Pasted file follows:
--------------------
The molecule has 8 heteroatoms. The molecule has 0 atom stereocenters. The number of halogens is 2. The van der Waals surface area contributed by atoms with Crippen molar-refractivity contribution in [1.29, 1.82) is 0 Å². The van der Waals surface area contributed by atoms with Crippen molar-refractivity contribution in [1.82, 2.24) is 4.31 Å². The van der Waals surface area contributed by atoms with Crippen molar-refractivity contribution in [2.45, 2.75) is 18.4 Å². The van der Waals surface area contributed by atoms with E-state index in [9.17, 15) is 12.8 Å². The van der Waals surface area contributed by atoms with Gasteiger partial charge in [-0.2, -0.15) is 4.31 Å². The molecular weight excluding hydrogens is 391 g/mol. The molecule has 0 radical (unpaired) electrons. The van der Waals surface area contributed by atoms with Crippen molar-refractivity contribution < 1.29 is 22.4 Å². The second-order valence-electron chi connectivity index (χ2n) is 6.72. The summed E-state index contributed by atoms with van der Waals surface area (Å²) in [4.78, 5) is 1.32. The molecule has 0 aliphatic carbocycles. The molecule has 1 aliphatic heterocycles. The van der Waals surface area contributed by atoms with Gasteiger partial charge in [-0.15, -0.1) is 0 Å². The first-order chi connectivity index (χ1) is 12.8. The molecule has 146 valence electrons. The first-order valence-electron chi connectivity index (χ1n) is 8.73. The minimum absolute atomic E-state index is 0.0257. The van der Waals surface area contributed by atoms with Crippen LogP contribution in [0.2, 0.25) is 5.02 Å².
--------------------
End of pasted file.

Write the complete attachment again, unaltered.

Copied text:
The molecule has 8 heteroatoms. The molecule has 0 atom stereocenters. The number of halogens is 2. The van der Waals surface area contributed by atoms with Crippen molar-refractivity contribution in [1.29, 1.82) is 0 Å². The van der Waals surface area contributed by atoms with Crippen molar-refractivity contribution in [1.82, 2.24) is 4.31 Å². The van der Waals surface area contributed by atoms with Crippen molar-refractivity contribution in [2.45, 2.75) is 18.4 Å². The van der Waals surface area contributed by atoms with E-state index in [9.17, 15) is 12.8 Å². The van der Waals surface area contributed by atoms with Gasteiger partial charge in [-0.2, -0.15) is 4.31 Å². The molecular weight excluding hydrogens is 391 g/mol. The molecule has 0 radical (unpaired) electrons. The van der Waals surface area contributed by atoms with Crippen molar-refractivity contribution < 1.29 is 22.4 Å². The second-order valence-electron chi connectivity index (χ2n) is 6.72. The summed E-state index contributed by atoms with van der Waals surface area (Å²) in [4.78, 5) is 1.32. The molecule has 0 aliphatic carbocycles. The molecule has 1 aliphatic heterocycles. The van der Waals surface area contributed by atoms with Gasteiger partial charge in [-0.15, -0.1) is 0 Å². The first-order chi connectivity index (χ1) is 12.8. The molecule has 146 valence electrons. The first-order valence-electron chi connectivity index (χ1n) is 8.73. The minimum absolute atomic E-state index is 0.0257. The van der Waals surface area contributed by atoms with Crippen LogP contribution in [0.2, 0.25) is 5.02 Å².